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Public Speaking

What is in this guide?

  1. What do you use public speaking for
  2. Important things to know about public speaking
  1. Target audience
  2. How you come across
  1. How to structure a speech
  2. How to present your speech well

  1. What do you use public speaking for

Public speaking is very much part of the work of any activist, organiser or NGO worker. You use public speaking to get your message across to large audiences and to win support for your cause. You may also be called on to make speeches to provide information to people or as a way of reporting back to large groups of people.

A good speaker is inspiring, clear and persuasive. Some people struggle all their lives to learn to be good speakers. Many speakers are boring, long-winded and confusing. Most speeches go on for far too long and do not get the message across clearly.

It is relatively easy to become a good public speaker. You have to concentrate on the content and what you are trying to communicate and make sure that is clear. You also have to work on your presentation style to make sure that you do not bore people or confuse them. Practice is the best teacher Ė you will become better with experience.

  1. Important things to know about public speaking

  1. Target audience

Your speech must suit the target audience that you are addressing Ė find out before-hand exactly who you will be speaking to, what their issues, problems and concerns are and how they feel about your organisation and the issues you want to talk about. If you are addressing a community meeting get a briefing from people in the area who know what the local problems and issues are. People at community meetings will always raise the most common problems in their areas and if you are well prepared you will be able to help address those problems.

It is also important to fit in as much as possible with the audience you are speaking to Ė the way you dress and behave should make them feel comfortable. It is not always easy to do this since you may speak to different groups ranging from very formal to very informal, in one day. The best idea is to dress as neutrally as possible and to look neat, tidy and semi-smart without over-dressing.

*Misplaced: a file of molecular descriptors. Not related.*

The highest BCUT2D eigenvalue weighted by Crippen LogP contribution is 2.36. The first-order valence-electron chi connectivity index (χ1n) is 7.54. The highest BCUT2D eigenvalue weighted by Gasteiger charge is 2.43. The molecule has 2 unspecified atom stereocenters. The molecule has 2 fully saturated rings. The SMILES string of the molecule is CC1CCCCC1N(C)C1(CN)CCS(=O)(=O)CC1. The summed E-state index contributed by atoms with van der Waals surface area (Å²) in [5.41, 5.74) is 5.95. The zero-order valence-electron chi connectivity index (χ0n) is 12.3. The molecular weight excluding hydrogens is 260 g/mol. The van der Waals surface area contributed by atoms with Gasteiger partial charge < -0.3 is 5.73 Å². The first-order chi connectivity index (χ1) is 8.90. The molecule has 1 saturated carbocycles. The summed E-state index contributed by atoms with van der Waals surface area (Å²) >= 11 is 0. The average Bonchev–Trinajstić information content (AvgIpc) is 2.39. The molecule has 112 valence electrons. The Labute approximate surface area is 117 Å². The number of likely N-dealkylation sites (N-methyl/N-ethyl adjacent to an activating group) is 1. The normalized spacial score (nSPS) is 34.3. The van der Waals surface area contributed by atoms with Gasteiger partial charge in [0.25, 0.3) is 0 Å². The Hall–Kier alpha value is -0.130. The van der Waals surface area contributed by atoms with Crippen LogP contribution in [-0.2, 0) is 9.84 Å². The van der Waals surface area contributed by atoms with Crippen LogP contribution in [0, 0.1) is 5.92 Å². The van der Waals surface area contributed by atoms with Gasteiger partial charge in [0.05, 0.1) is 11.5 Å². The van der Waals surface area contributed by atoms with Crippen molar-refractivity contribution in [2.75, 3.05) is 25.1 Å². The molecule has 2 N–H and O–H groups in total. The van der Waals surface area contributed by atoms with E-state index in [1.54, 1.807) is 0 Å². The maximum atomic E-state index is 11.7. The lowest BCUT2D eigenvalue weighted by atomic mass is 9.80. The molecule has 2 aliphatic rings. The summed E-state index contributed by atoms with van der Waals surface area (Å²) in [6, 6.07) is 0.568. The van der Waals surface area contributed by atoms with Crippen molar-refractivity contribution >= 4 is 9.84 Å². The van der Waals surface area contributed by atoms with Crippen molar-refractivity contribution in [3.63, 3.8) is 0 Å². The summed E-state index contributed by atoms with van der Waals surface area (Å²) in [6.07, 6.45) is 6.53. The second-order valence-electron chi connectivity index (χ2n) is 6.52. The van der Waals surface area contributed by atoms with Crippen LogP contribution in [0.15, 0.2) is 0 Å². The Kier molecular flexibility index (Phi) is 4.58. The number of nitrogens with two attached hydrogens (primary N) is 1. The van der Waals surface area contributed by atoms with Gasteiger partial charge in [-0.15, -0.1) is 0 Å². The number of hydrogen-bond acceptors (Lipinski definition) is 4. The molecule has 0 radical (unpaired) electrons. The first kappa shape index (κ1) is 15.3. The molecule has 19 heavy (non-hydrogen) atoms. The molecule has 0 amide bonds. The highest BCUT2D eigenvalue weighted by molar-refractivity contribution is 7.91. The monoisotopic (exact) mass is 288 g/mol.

Make sure that you understand any religious or cultural sensitivity in your target audience so that you can avoid embarrassing yourself or your organisation and offending anyone. Never smoke, drink or eat during an engagement unless it is part of the event, like at a dinner.

  1. How you come across

Sometimes the way you come across in a speech is as important as what you say. Audiences can be put off you if you sound hesitant, unsure of yourself or if you sound over-confident or arrogant. Most audiences feel very comfortable and will listen to you if you are honest, warm, friendly, and show that you care about the issues affecting them. Try to keep eye-contact and to talk directly to the audience.

Never behave in an aggressive way even when someone in the audience is being rude. It is best to always stay humble and to use humour whenever possible to deal with aggressive questioners. You can be firm, but always show respect for people who disagree with you.

Never tell your audience what they should be doing, or how they should be behaving. When you want to change peopleís behaviour or to get them to participate in campaigns and programmes, appeal to them to do so. Ask them to work with you. It is important to come across as a person of the people, who trusts people and who wants to work with them in order to solve problems together.

Never brag about your achievements or claim false victories. People understand the problems and generally know what is happening in their areas. They will not be fooled and you will set yourself up to being challenged by the audience if you do not tell the truth. This doesnít mean that you cannot be proud of your achievements, or confident about the good things that have been done. Just do not be arrogant or claim false victories.

  1. How to structure a speech

When you make a speech, a report, or any other input, it is very important that you get your message across simply and clearly and that your audience knows exactly what you are saying and where you are going. This recipe below can be used for almost any speech. It doesnít matter how long the speech must be; just change the time you allocate to each heading to fit the time you have been given. Try to make sure that your speech always covers the following:

  1. How to present your speech well


Gender  |   Media and media liason   |    Running campaigns    |   HIV and AIDS Campaigning  |   Advice work  |   Lobbying   |   Guide to making posters & pamphlets    |   Public Speaking    |  Getting to Know your Community and their Needs PDF    |   Starting a Small Business

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